As part of commemorating the Coalbrook mine disaster of 21st January 1960, we re-publish our article, which was published in the print edition of Puisano News in March 2012 during the time when the country marked Human Rights Day.
The Coalbrook mine disaster the biggest in South African history and also one of the deadliest in the world.
“We were playing outside that day and suddenly there was a loud noise and the ground was shaking, everyone ran away to their homes including those who were working on top of the mine” said Rasekwane Mokone
On the Day 21st at the Clydesdale colliery mine in Coalbrook, near Sasolburg the Shift of over 400 Miners, went down beneath the ground to perform their daily duty, and they Never Came Back Again.
The Day was the 21st January 1960, when they were all trapped underground as the mine collapsed.
Until this day, none of their families can be able to show any grave where their loved ones are buried, because there were no burial or commemoration of the deceased miners except for a small bronze notice that is placed at the entrance of what today is known as Holly country, just outside Sasolburg.
It is believed that 435- 440 miners lost their lives on that fateful day.
As the country remembered and celebrated Human Rights Day this week (**March 2012), Daniel Rasekwane Mokone, together with Amos Diniswayo both residents at Holy Country has little to celebrate about, as memories took them back to that painful and horrific incident.
Mokone grew up in Clydesdale and was over 4 years when the incident took place. He told of how they were playing outside on the day when suddenly there was a loud bang that shook the place.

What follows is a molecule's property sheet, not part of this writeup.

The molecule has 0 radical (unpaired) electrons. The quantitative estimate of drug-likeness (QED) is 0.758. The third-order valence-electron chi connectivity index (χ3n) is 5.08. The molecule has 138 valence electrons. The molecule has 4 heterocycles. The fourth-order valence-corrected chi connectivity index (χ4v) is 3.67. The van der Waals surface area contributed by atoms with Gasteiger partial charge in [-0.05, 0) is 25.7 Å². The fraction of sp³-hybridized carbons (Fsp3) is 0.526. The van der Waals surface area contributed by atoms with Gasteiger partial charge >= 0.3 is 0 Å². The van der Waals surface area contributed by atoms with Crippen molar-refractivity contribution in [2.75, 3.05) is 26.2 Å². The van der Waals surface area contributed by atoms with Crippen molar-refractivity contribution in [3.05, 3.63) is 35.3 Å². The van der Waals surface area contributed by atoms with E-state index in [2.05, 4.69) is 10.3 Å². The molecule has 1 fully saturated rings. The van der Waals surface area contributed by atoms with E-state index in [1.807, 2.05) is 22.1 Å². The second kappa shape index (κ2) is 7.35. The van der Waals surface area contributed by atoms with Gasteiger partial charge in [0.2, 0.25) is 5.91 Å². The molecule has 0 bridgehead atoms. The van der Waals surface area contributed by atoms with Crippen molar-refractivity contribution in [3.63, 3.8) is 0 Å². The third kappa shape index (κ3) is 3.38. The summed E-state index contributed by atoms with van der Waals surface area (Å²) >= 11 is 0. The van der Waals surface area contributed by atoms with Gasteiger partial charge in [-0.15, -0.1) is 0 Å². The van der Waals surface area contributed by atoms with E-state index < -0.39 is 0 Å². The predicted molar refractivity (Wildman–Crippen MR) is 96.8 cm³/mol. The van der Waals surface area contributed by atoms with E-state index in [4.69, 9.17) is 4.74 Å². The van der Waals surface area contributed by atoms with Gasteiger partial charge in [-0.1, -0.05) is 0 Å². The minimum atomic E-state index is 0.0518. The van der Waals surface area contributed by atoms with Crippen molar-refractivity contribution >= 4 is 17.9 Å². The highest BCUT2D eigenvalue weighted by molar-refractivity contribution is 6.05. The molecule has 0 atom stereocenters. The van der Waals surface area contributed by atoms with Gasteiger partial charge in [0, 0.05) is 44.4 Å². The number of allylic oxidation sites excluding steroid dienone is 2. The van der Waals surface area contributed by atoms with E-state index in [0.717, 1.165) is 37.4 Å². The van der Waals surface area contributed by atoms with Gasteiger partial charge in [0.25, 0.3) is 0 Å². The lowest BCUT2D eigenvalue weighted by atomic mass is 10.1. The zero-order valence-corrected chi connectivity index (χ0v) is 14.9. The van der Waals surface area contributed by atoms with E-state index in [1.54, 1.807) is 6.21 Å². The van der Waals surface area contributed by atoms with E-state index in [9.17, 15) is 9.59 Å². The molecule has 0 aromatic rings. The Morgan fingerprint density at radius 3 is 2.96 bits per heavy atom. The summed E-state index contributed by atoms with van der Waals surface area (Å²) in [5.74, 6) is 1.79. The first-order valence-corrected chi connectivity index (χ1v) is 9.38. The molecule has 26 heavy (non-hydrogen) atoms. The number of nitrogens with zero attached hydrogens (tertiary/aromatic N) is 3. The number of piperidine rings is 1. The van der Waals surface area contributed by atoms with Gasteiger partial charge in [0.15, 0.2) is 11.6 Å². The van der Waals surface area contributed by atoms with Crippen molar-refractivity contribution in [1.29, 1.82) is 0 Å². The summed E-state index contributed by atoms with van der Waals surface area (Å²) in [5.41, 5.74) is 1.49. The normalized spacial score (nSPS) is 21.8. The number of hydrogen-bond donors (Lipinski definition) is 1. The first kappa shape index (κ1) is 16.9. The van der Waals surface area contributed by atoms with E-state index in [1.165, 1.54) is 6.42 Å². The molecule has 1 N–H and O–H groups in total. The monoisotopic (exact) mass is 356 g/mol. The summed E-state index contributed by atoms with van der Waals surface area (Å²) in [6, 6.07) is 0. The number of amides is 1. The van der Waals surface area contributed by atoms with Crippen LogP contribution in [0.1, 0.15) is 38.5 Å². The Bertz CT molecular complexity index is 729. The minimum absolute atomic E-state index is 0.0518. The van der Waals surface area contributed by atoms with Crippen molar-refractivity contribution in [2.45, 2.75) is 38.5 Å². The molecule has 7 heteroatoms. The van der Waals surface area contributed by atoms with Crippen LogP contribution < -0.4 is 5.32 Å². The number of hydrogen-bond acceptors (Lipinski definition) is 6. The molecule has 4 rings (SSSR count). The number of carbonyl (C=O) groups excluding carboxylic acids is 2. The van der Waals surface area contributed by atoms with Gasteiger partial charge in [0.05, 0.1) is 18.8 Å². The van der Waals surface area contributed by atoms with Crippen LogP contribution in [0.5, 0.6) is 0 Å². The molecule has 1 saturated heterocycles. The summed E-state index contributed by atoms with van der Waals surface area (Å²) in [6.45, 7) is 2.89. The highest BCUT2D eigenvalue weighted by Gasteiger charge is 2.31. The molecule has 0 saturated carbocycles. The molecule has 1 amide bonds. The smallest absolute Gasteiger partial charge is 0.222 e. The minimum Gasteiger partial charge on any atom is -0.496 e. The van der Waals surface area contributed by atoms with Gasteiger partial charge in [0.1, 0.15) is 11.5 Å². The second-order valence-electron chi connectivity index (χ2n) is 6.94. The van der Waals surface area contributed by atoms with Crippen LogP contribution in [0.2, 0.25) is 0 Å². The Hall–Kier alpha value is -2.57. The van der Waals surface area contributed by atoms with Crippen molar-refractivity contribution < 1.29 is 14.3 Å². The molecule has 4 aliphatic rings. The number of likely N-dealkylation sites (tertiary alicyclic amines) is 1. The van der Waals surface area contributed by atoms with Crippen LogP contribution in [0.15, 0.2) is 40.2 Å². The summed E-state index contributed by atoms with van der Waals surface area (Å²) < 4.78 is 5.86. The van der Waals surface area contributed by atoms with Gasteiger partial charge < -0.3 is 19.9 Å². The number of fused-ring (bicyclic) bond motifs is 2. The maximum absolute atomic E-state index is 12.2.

According to Amos Diniswayo who has been staying there since 1970, it is important for families who have lost their loved ones in that incident to know the place where theirs souls are, to enable them to visit and perform their rituals there whenever they want.
“It is difficult for us to celebrate the Human Rights Day, there are over 400 human-beings who died painfully here and up to this day, that day of the 21st is completely forgotten and nothing has been done to remember and pay tribute to those fallen souls.” said Diniswayo.
The wish of both these two men who have also worked at that mine is to have a Monument built where the incident took place as a sign of remembrance and respect. Most of the deceased are believed to be from neighbouring countries of Lesotho and Mozambique.
***Kindly note the interviews were done in March 2012 at the time of the publication of this article in print edition of Puisano News